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Thinking Big: From New England to the Chesapeake and Beyond

Author(s): Joanne Bowen

Year: 2015

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Summary

From his student years at Brown University, Marley Brown initiated projects that led the field of Historical Archaeology.  During the 1970’s when he directed the Mott Farm Field School in Portsmouth, Rhode Island, he linked household cycles and family histories to depositional histories.  As Director of Archaeology at Colonial Williamsburg he again led the field by embedding urban households into Williamsburg’s neighborhoods, the Chesapeake, and the broader colonial world.  As students, we formed a collaborative partnership that continued when I became Curator of Zooarchaeology at Colonial Williamsburg.  Foodways research followed a similar trajectory, first embedding agrarian household consumption within New England’s broad colonial sphere, followed by embedding household consumption within the Chesapeake’s plantation system and its laborers that produced food for rural and urban households. This paper will explore the boundaries and peripheries of household consumption.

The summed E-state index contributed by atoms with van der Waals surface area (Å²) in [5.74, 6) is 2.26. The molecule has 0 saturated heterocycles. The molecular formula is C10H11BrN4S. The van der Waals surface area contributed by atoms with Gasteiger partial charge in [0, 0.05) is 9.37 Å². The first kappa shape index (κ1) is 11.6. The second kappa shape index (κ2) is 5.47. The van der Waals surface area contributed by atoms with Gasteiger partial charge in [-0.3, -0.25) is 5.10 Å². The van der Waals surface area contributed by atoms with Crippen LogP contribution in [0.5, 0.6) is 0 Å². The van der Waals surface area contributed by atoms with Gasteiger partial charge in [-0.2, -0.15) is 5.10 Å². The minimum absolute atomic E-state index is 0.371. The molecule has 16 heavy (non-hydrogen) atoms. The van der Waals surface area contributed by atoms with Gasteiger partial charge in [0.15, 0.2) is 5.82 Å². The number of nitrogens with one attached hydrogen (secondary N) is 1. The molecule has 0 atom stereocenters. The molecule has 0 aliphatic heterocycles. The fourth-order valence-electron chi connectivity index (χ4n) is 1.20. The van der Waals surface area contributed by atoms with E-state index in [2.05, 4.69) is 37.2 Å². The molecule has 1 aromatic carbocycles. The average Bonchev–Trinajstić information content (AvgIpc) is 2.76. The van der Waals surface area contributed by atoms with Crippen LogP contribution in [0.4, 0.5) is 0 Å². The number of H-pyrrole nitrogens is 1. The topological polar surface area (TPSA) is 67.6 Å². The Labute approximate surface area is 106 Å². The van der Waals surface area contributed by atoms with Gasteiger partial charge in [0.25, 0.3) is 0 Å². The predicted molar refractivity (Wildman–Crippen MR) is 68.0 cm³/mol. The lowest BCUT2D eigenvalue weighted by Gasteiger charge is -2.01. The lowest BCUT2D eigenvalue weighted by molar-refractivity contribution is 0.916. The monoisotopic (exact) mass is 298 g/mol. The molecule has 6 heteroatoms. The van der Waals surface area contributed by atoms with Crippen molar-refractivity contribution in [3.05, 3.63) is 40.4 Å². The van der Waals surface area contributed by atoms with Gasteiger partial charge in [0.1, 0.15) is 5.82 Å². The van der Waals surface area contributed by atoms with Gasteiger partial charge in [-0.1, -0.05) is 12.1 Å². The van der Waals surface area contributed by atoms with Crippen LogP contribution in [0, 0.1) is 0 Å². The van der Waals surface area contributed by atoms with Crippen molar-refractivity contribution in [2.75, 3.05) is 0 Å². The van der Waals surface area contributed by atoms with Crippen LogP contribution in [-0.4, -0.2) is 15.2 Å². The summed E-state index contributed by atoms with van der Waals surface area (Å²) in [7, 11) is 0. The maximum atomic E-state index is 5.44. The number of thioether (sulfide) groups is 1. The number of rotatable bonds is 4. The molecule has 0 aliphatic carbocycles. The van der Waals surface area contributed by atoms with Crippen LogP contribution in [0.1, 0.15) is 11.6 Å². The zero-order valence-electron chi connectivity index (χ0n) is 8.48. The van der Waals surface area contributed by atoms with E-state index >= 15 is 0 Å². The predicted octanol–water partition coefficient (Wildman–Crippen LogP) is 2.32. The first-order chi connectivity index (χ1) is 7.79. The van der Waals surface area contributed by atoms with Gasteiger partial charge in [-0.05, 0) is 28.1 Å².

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Cite this Record

Thinking Big: From New England to the Chesapeake and Beyond. Joanne Bowen. Presented at Society for Historical Archaeology, Seattle, Washington. 2015 ( tDAR id: 433880)


Keywords

Temporal Keywords
Colonial


Spatial Coverage

min long: -129.199; min lat: 24.495 ; max long: -66.973; max lat: 49.359 ;

Record Identifiers

PaperId(s): 186

Arizona State University The Andrew W. Mellon Foundation National Science Foundation National Endowment for the Humanities Society for American Archaeology Archaeological Institute of America